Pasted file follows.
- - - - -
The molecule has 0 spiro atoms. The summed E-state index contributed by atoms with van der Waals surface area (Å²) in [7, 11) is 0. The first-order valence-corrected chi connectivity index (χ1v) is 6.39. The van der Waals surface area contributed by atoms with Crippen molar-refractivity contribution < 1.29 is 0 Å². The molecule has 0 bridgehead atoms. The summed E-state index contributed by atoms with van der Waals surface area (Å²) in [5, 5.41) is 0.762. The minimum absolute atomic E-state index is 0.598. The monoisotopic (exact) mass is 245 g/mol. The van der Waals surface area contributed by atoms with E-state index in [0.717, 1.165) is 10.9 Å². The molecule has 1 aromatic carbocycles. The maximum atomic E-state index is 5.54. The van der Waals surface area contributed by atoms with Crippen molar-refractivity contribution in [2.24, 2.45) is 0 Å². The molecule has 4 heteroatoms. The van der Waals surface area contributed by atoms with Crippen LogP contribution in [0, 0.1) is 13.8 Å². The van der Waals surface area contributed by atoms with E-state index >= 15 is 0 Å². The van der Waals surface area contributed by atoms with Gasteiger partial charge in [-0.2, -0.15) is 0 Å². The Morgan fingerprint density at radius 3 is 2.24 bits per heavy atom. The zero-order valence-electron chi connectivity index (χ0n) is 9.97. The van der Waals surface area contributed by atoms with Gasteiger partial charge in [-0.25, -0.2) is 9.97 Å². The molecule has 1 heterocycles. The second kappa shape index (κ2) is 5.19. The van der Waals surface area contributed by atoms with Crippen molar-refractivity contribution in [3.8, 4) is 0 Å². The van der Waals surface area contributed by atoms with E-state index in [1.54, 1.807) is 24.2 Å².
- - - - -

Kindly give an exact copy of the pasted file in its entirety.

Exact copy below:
The molecule has 0 spiro atoms. The summed E-state index contributed by atoms with van der Waals surface area (Å²) in [7, 11) is 0. The first-order valence-corrected chi connectivity index (χ1v) is 6.39. The van der Waals surface area contributed by atoms with Crippen molar-refractivity contribution < 1.29 is 0 Å². The molecule has 0 bridgehead atoms. The summed E-state index contributed by atoms with van der Waals surface area (Å²) in [5, 5.41) is 0.762. The minimum absolute atomic E-state index is 0.598. The monoisotopic (exact) mass is 245 g/mol. The van der Waals surface area contributed by atoms with E-state index in [0.717, 1.165) is 10.9 Å². The molecule has 1 aromatic carbocycles. The maximum atomic E-state index is 5.54. The van der Waals surface area contributed by atoms with Crippen molar-refractivity contribution in [2.24, 2.45) is 0 Å². The molecule has 4 heteroatoms. The van der Waals surface area contributed by atoms with Crippen LogP contribution in [0, 0.1) is 13.8 Å². The van der Waals surface area contributed by atoms with E-state index >= 15 is 0 Å². The van der Waals surface area contributed by atoms with Gasteiger partial charge in [-0.2, -0.15) is 0 Å². The Morgan fingerprint density at radius 3 is 2.24 bits per heavy atom. The zero-order valence-electron chi connectivity index (χ0n) is 9.97. The van der Waals surface area contributed by atoms with Gasteiger partial charge in [-0.25, -0.2) is 9.97 Å². The molecule has 1 heterocycles. The second kappa shape index (κ2) is 5.19. The van der Waals surface area contributed by atoms with Crippen molar-refractivity contribution in [3.8, 4) is 0 Å². The van der Waals surface area contributed by atoms with E-state index in [1.54, 1.807) is 24.2 Å².